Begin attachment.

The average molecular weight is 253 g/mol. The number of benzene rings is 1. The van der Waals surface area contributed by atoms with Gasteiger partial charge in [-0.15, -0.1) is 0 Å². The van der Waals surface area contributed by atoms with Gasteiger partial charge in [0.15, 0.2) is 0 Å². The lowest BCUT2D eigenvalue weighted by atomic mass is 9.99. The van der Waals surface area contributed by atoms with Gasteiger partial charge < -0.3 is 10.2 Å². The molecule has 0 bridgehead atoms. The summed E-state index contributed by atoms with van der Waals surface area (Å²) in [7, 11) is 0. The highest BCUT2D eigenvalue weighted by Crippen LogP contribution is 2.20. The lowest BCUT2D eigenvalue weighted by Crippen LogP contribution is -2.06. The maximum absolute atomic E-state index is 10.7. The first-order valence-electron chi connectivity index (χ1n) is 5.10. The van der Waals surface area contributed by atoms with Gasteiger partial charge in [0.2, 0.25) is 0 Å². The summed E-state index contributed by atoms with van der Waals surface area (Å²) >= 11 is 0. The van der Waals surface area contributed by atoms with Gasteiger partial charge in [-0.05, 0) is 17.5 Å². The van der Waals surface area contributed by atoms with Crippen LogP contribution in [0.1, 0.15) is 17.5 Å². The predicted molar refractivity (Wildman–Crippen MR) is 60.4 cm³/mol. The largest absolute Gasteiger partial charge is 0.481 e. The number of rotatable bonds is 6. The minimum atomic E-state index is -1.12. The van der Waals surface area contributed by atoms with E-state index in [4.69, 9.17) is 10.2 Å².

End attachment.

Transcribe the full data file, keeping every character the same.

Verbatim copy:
The average molecular weight is 253 g/mol. The number of benzene rings is 1. The van der Waals surface area contributed by atoms with Gasteiger partial charge in [-0.15, -0.1) is 0 Å². The van der Waals surface area contributed by atoms with Gasteiger partial charge in [0.15, 0.2) is 0 Å². The lowest BCUT2D eigenvalue weighted by atomic mass is 9.99. The van der Waals surface area contributed by atoms with Gasteiger partial charge < -0.3 is 10.2 Å². The molecule has 0 bridgehead atoms. The summed E-state index contributed by atoms with van der Waals surface area (Å²) in [7, 11) is 0. The highest BCUT2D eigenvalue weighted by Crippen LogP contribution is 2.20. The lowest BCUT2D eigenvalue weighted by Crippen LogP contribution is -2.06. The maximum absolute atomic E-state index is 10.7. The first-order valence-electron chi connectivity index (χ1n) is 5.10. The van der Waals surface area contributed by atoms with Gasteiger partial charge in [0.2, 0.25) is 0 Å². The summed E-state index contributed by atoms with van der Waals surface area (Å²) >= 11 is 0. The van der Waals surface area contributed by atoms with Gasteiger partial charge in [-0.05, 0) is 17.5 Å². The van der Waals surface area contributed by atoms with Crippen LogP contribution in [0.1, 0.15) is 17.5 Å². The predicted molar refractivity (Wildman–Crippen MR) is 60.4 cm³/mol. The largest absolute Gasteiger partial charge is 0.481 e. The number of rotatable bonds is 6. The minimum atomic E-state index is -1.12. The van der Waals surface area contributed by atoms with E-state index in [4.69, 9.17) is 10.2 Å².